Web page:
Regional supply chain issues add complexity, Kinaxis says

Tell us a bit about yourself and Kinaxis

I am an enterprise software entrepreneur with 25 years of experience building effective enterprise software sales operations in Asia Pacific and Japan. Kinaxis combines human intelligence with AI and planning to help companies plan and monitor risk.

How can companies plan in the face of supply chaos?

It is clear that there will be more and more disruptions in the future, so forecasting both demand and supply will be even more difficult for the future. The key to prosperity in the future will be to move beyond the slow, cascading planning processes of the past 30 years.

This means breaking down operational silos and focusing on improving the end-to-end supply chain, rather than individual links. By using a single version of the truth, built from accurate and up-to-date real-time data, businesses will gain a competitive advantage.

How does Kinaxis use ML to solve planning problems?

We use heuristics for real-time simulations in supply and demand planning, use case optimization and machine learning for complex industries, such as retail, goods consumer packaged goods, life sciences and issues requiring significant training.

What is unique about our machine learning application is that we use a “self-healing supply chain” solution. This automatically improves the accuracy of planning design assumptions and keeps companies’ supply chain running smoothly.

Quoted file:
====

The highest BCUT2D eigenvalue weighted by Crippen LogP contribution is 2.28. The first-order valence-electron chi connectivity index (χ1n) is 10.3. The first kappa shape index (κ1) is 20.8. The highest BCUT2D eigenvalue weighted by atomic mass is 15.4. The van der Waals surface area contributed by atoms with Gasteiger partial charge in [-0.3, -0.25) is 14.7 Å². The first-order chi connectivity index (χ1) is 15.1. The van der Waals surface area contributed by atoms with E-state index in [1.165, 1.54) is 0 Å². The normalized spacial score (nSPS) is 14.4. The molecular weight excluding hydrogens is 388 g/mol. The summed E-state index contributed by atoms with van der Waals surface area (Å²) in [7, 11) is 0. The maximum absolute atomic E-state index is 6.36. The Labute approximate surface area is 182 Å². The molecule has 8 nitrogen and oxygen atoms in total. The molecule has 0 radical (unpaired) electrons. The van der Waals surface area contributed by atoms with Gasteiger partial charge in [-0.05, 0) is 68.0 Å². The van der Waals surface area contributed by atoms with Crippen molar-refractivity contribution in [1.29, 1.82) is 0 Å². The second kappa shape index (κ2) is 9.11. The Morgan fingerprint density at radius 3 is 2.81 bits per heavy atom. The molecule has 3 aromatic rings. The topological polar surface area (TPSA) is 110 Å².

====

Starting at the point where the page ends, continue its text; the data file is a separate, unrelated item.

What supply chain issues are unique to APAC?

For APAC, the biggest challenge is the cultural diversity between North Asia, South Asia, Southeast Asia and the Pacific. Cultures, languages, ways of thinking and the time needed to establish trust are different in each country. Political issues related to China can lead to unexpected policy changes at any time and without warning, and these in turn can have a significant impact on businesses in the region.

Cross-border supply chain challenges remain despite free trade agreements; the borders are not as open as in EMEA. Also, they are sometimes closed due to unexpected policy changes. There is also a complete dependence on sea or ocean freight. Even ESG compliance will require huge investments and business model changes for many companies in the region.

The enterprise scale and market size of companies in APAC are also generally smaller than those in Europe or the Americas. There is no market maturity, as not all countries or companies are able to adopt the technology as quickly as others.

Sharon D. Cole